Murder of WC farmer highlights rural safety issues, agriculture authorities say

Hendrik Pistorius Photo: Facebook

Hendrik Pistorius Photo: Facebook

  • A Piketberg farmer, found murdered on his farm, has been described as soft and caring.
  • Hendrik Pistorius, 53, was well known for growing protea flowers.
  • The attack highlights the safety challenges faced by rural communities.

“He was known all over the world for his flowers. Everyone asked for Hendrik’s blushing bride proteas.”

This is just part of the legacy left behind by murdered Piketberg flower farmer Hendrik Pistorius, 53, said his brother, Louis Pistorius.

Hendrik’s body was found at his Piket Bo-Berg farm on Wednesday morning. According to the family, he had been hit on the head and his body was found partially covered by a crate.

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Police believe the murder occurred during a robbery at the farm, and an undisclosed amount of cash was taken from his desk, News24 previously reported.

It’s been a devastating loss for his family, who described the farmer as soft and caring.

Louis said: 

He would have helped anyone who asked him. He was very hard working and successful; a one-man show. I can’t believe all the things he managed to do on his own.

“Our father bought a farm years ago and had a manager running it. It didn’t go well and when my brother finished his army service, he decided to farm. He started from scratch. He knew nothing about farming, but he taught himself and eventually bought the farm. Hendrik started with just fruit trees – apples, pears and peaches – and then started growing Buchu, before moving on to flowers.”

“He grew proteas and was known all over the world for his flowers,” said Louis.

Hendrik specialised in blushing bride proteas (Serruria florida), a species endemic to South Africa, and had build up an international name for himself as a supplier.

Louis described Hendrik as adventurous, saying he had a passion for flying his helicopter and microlights.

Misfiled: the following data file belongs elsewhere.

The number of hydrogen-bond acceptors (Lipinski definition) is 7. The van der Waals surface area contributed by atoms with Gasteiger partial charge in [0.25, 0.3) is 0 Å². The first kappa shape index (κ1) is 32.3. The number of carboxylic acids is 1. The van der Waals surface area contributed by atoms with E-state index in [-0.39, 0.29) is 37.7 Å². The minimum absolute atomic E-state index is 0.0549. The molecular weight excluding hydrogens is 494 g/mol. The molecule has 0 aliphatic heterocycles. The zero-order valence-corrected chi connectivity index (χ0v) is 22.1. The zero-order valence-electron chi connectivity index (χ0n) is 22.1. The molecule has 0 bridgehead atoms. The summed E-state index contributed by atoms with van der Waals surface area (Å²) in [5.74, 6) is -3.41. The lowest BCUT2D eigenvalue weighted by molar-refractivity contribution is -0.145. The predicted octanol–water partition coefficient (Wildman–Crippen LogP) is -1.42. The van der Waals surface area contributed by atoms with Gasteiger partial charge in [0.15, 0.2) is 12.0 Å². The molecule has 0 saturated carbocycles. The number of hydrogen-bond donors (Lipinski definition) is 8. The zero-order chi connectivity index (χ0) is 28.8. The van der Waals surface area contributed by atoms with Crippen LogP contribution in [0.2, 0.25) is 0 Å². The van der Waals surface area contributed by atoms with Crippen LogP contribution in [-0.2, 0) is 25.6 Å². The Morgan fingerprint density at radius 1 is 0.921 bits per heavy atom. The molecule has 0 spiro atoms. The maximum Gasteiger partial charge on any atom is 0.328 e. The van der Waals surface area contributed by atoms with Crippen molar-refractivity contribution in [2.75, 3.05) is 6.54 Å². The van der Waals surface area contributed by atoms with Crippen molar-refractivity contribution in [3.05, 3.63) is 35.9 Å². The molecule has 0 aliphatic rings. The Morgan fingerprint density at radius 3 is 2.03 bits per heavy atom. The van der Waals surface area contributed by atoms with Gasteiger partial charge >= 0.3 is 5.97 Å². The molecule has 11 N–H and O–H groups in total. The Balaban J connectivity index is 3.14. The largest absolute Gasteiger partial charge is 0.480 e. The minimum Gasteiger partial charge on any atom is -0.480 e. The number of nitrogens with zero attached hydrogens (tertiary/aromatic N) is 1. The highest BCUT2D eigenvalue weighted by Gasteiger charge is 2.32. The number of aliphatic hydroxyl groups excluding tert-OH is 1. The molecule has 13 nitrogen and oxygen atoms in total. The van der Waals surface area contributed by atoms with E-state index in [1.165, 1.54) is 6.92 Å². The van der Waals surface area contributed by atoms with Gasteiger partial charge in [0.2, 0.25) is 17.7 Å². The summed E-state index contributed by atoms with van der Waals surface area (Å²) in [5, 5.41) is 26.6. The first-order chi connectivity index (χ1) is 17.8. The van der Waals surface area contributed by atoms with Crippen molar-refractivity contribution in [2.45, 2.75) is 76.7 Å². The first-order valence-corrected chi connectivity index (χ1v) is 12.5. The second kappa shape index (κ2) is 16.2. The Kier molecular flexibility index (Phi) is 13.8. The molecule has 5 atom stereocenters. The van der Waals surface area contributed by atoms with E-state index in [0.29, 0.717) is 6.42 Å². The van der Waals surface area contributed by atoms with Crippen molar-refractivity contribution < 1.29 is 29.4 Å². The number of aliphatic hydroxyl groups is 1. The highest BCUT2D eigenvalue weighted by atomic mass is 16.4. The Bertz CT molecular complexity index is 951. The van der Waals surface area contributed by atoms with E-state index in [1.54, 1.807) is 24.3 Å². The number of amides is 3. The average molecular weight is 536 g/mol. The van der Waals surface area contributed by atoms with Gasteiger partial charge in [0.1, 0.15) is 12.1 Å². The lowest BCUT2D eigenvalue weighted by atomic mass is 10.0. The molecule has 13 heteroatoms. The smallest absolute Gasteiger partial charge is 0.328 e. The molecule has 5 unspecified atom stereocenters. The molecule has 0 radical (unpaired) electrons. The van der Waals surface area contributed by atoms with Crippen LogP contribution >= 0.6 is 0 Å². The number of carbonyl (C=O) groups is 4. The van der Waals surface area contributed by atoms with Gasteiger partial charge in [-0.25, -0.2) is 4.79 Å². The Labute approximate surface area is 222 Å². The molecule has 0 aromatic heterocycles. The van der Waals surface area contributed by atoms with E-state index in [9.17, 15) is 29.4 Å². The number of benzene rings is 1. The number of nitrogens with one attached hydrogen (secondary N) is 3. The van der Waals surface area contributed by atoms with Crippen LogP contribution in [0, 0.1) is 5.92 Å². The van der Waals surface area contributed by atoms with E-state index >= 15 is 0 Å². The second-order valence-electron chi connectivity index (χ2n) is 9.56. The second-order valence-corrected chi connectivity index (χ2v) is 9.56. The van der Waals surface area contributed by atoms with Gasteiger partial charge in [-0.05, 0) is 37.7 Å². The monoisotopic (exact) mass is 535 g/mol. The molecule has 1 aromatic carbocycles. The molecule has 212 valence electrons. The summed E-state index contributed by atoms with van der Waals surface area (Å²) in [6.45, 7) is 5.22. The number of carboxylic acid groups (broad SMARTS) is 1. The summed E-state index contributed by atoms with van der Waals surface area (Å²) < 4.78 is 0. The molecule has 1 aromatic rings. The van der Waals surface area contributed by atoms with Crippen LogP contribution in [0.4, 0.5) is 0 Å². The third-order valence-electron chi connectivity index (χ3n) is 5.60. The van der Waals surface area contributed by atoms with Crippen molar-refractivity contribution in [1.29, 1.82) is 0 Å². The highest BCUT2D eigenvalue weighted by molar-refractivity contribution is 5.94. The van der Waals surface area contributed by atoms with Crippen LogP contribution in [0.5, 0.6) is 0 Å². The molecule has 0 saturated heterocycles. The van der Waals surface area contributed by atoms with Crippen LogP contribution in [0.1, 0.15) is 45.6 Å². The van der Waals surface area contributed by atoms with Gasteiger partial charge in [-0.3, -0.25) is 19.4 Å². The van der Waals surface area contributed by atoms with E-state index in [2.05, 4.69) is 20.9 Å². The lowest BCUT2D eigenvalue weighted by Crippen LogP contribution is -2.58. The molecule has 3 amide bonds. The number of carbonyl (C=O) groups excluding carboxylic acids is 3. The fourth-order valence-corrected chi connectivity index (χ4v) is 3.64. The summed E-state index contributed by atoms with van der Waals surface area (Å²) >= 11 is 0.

He said: 

Hendrik loved flying. He was living life as best as he could.

The family has been grappling to understand what led to the murder. 

“You don’t know why something like this would happen. You hear so much about farm murders and crime in general. It’s frustrating. What can you do? We just hope the police can catch the guilty guy,” said Louis, who seen the blood stains where his brother had been hit on the head when he arrived on the farm.

Agri Western Cape CEO Jannie Strydom said that the agriculture sector remained vulnerable to crime, especially in rural communities.

“The important thing is not the number of farm attacks or the frequency of them. One is too many. It’s totally unacceptable that an industry that ensures food security for our country must operate under these circumstances,” he said.

Strydom said that a commercial farming venture required significant amounts of capital, experience and knowledge to successfully operate. Targeting individuals with the experience to run these ventures could have far-reaching consequences, he warned.

“Once there is a murder and that person is removed, with no immediate replacement, the business is likely to stop functioning, and it’s not easily restarted. This creates uncertainty for farm workers in terms of job security and can impact production, creating a food security risk for the province and the rest of the country,” Strydom said.

He said farmers in the province are more likely to feel concerned about their safety after the murder, especially because they are working outdoors in “exposed, rural areas”.

“Farmers are concerned about their safety and are forced to spend thousands of rands on security, which comes out of their bottom line,” said Strydom.

Strydom called on the government to fast track the national rural safety strategy to help prevent future farm attacks.

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“It’s a good strategy but the implementation is just not taking place. We would like to see that happening on ground level. We need more police in rural areas as well as reservists that will assist exposed rural communities,” he added.

Western Cape Minister of Agriculture Ivan Meyer called the murder a “tragic incident” and said he was concerned about crime in rural communities.

He said the provincial government would “do everything possible to see justice in this particular case”.

“An attack on a farmer or an agri worker is an attack on the human dignity of the people living in rural communities and an attack on the economy of the Western Cape,” he said.

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